ST. MARK'S IN THE BOWERY [written by Eric Snyder, posted 8-31-2016 by Bill Lewellis] Seeing the picture of Julian Bond at a peace rally at St. Mark's in the Bowery called to mind the part St. Mark's was in our life as a family. I was never actually on staff at St. Mark's though Michael Allen sometimes referred to me as his unpaid assistant. Each member of the family was to some degree involved in the parish.
When we first came to St. Mark's they were still trying to maintain some of its Dutch heritage. There was the annual Tulip Festival. I am sure that our daughters, Kristin and Mary, were the last little Dutch girls Deaconess Ramsey could find to take part in the Klompen Tanzen.
St. Mark's had a rich history. It was the first parish in Manhattan to be organized independently of Trinity Church. Other churches had been organized as chapels of Trinity. The two Indians, Inspiration and Aspiration flanking the front gate, give testimony to the parish's history of supporting the arts as well as its involvement in the social issues of the day.
Under the leadership of Michael Allen and with support of a creative and committed staff including Steve Facey and Nell Gibson the parish was deeply involved in the civil rights movement and the anti war movement. A delegation from the congregation was at every one the marches on Washington.
Other areas of activity for the parish included the arts programs which lead to the opening up of the building to a greater variety of uses. The upstairs in the parish hall became the home of Theater Genesis. The Church space was opened up to make it more easily used for a variety of purposes.
The new worship space provided the opportunity to be creative as well. The altar was moved to the center of the space with congregation assembled around it. We experimented with the liturgy producing the 'St. Mark's Liturgy'. That was the cause of the Auden letter; especially curious since he had part in producing the Liturgy. Perhaps he finally became aware that we were being serious. That, however, is another story.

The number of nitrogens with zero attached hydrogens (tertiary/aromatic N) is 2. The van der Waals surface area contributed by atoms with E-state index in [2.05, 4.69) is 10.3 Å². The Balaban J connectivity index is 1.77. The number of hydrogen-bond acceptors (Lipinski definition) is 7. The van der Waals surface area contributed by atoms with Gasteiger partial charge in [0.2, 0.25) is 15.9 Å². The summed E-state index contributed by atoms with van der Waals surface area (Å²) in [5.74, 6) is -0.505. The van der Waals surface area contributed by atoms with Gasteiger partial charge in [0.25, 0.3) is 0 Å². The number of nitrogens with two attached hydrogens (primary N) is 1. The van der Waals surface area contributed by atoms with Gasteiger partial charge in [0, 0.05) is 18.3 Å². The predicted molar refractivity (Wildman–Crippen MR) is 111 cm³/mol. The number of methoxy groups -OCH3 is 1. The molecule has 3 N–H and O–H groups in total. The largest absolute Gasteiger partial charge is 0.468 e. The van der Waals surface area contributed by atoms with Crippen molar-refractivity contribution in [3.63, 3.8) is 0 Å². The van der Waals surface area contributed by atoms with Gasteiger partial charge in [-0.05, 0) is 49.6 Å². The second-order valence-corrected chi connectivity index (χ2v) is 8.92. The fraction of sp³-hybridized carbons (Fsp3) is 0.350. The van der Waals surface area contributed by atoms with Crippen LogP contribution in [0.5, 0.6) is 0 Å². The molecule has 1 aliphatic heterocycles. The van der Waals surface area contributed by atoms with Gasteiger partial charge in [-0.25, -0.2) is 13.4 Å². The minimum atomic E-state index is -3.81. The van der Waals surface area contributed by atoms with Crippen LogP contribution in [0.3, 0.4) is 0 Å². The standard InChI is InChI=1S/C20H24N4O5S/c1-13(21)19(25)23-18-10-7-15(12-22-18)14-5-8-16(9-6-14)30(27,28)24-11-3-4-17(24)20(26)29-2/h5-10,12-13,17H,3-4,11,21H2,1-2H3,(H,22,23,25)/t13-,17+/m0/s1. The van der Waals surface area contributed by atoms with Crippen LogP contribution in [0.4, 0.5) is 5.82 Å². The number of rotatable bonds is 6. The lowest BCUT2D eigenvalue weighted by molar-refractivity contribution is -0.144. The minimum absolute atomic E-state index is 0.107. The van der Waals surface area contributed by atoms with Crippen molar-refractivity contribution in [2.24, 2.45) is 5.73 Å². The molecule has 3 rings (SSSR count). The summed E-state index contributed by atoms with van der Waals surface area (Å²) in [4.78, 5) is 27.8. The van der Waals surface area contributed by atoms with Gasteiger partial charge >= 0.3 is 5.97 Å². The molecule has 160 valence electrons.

Generally I supplied for Sunday services when Michael Allen was away. On one such Sunday the first Black Power demonstration took place. I arrived to find the Black Liberation Flag displayed along the wall behind the altar being guarded by a brother standing at attention. No one seemed surprised. I decided to then continue as normal. In the experimental liturgy we were using, the peace was passed at the beginning, No one approached the guard. At communion he did not receive. I never found out why the action took place when the rector was on vacation.
The flag remained where it was for a time. A Black and Brown Caucus was formed. Brother Calvin, as we found was the name of the guard, became a member of the caucus and an active member of the St. Mark's community. Little changed except perhaps the ordering of priorities. We had always been active in areas of concern to the caucus. The major difference was, however, in the character of the leadership.
When Michael Allen left to become dean of Berkeley Divinity School, the assisting priest who was Hispanic was retained as priest in charge. Our family also left about the same time. St. Mark's has continued to struggle with its identity. Much of the old leadership has continued. The Lower East Side has changed considerably placing new challenges on the parish which has tried to minister to its community.
When considering the coming presidential election, I am reminded of the campaign of 1968 … [posted 09-22-2016 by Bill Lewellis] In 1968 (Wikipedia) we had been at war far too long in a conflict that many of us thought we should not have engaged in at the outset. The peace movement had gained strength to a large extent among young new voters. The established political structure effectively shut it down as a political movement. We are again engaged in a conflict that many of us feel we should never have initiated. There are other issues as well. It is, however, again a movement made up of many new voters that has been suppressed by the established political structure. The danger is that many of these new voters will show their displeasure by sitting out the general election.